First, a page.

Riker is having trouble sleeping, except during Data’s poetry recitation. (“O Spot! The complex levels of behavior you display / Connote a fairly well developed cognitive array.”)
As the ship faces a labor-intensive task of charting the Space Thing of the Week, LaForge has made some adjustments to the deflector grid.
Riker’s dozing is more than a teaser gag; he reports to sickbay, and snaps at Dr. Crusher when she waves equipment near his head. Meanwhile, Worf flinches at Mr. Mot’s barber scissors.
The sensors seem jumpy too — they detect what appears to be “a massive EPS explosion” in a cargo bay, but when a team arrives to investigate, all seems well.
After LaForge’s visor malfunctions due to an unexplained bacterial infection, and Data’s internal chronometer is off by 92 minutes, LaForge wonders aloud if there might be some connection to the Space Thing.
It’s Troi who brings together four people who’ve all come to her with strange emotional responses to ordinary things. She brings Riker, Worf, LaForge and a civilian woman to the holodeck, where they share fragments of memories and the computer simulates a creepy environment featuring an examination table with a restraining arm, a bright overhead light, and distant clicking sounds.
In response to an inquiry from Picard, the computer announces that two crewmembers are missing from the ship. (It would have been nice if the computer let them know about that sort of thing without being asked.)
A glowy technobabble thing is happening in the carbo bay; LaForge surmises that his modifications to the scanners might have attracted the attention of some life form that exists in subspace.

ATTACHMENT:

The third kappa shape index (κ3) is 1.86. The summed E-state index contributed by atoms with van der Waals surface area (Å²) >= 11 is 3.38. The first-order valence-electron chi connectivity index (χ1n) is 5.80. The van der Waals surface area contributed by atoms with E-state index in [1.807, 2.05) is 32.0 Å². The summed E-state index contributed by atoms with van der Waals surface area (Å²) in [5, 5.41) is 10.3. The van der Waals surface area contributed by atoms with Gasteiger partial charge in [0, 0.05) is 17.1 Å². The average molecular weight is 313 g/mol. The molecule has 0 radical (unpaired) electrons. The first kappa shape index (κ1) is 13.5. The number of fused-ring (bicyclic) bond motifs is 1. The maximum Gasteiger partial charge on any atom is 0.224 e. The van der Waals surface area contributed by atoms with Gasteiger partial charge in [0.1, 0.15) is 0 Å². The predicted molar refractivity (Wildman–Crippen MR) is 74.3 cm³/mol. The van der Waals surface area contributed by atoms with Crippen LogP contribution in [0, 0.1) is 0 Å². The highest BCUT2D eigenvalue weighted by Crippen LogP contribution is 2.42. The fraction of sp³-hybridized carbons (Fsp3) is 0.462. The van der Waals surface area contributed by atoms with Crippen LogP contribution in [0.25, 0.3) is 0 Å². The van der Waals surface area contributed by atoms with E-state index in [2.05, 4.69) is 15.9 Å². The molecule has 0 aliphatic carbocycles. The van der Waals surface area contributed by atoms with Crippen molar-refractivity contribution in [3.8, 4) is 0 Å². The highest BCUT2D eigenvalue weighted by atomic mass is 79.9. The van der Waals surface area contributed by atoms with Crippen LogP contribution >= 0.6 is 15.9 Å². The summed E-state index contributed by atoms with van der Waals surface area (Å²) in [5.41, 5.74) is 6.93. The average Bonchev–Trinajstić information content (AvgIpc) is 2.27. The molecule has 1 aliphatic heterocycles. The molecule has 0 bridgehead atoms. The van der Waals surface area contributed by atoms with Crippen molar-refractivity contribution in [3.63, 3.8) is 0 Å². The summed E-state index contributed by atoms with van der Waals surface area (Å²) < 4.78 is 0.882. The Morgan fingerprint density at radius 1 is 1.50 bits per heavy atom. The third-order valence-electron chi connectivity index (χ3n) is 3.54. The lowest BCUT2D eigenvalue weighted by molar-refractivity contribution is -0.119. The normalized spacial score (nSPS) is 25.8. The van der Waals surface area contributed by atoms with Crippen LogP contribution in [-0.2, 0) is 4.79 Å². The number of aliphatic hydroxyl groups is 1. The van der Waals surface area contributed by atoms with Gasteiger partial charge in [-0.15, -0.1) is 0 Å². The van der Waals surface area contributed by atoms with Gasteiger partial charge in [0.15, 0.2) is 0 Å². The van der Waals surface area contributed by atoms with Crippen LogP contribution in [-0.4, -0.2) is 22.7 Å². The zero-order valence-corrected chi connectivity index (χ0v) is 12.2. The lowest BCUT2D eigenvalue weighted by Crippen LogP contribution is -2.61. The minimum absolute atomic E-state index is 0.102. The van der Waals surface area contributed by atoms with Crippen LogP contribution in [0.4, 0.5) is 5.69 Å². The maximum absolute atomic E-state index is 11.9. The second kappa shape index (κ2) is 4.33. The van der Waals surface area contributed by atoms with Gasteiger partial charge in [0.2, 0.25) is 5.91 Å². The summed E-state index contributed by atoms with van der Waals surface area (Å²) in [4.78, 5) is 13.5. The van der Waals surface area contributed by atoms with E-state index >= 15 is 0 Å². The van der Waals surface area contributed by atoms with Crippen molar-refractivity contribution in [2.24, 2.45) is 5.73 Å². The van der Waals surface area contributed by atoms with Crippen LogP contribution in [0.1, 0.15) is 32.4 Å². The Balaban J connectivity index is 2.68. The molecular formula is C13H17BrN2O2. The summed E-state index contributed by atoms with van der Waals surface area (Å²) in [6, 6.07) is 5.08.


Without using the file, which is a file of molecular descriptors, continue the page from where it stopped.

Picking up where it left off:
The buildup was enjoyably creepy as the characters track down the mystery, and the group brainstorming session in the holodeck was fascinating.
Three decades later, I’m used to watching a collaborative document take shape on on Google Docs, or finding inspiration by Googling for images of a table, an inclined table, an inclined metal table; but back in 1992, before the first graphical web browser was released in 1993, the holodeck research scene was very futuristic. The scene still works — although it drags at the beginning because first the characters speak their thoughts out loud, and then rephrase those thoughts into an order for the computer to follow.
Although the distorted camera lens does help make things look creepy inside the subpace aliens’ lab, it’s hard to fear this bunch of actors wearing rubber masks and hoodies if Riker can defeat them by pretending to be asleep until their backs are turned.
Lots of technobabble bogs this episode down, but for all the time we spend on subspace, we don’t really learn anything about these aliens.
Why not do a “the tables have turned” thing, and suck a few of the researchers out of subspace and onto the Enterprise, and have Picard give a speech about how does it feel to be abducted, and offer an olive branch to fellow explorers?
For decades Star Trek has asked us to accept that, even if we don’t understand their customs or their idioms, language is no barrier to establishing relationships with alien civilizations. But for this episode, when these aliens talk to each other, their speech is represented by unintelligible clicking. (Fans have surmised that the communicators pins have an integrated universal translator, and presumably when Riker was abducted in his pajamas he didn’t have his pin with him, but when he goes back into the vortex in full uniform, he still hears clicking instead of translated words.)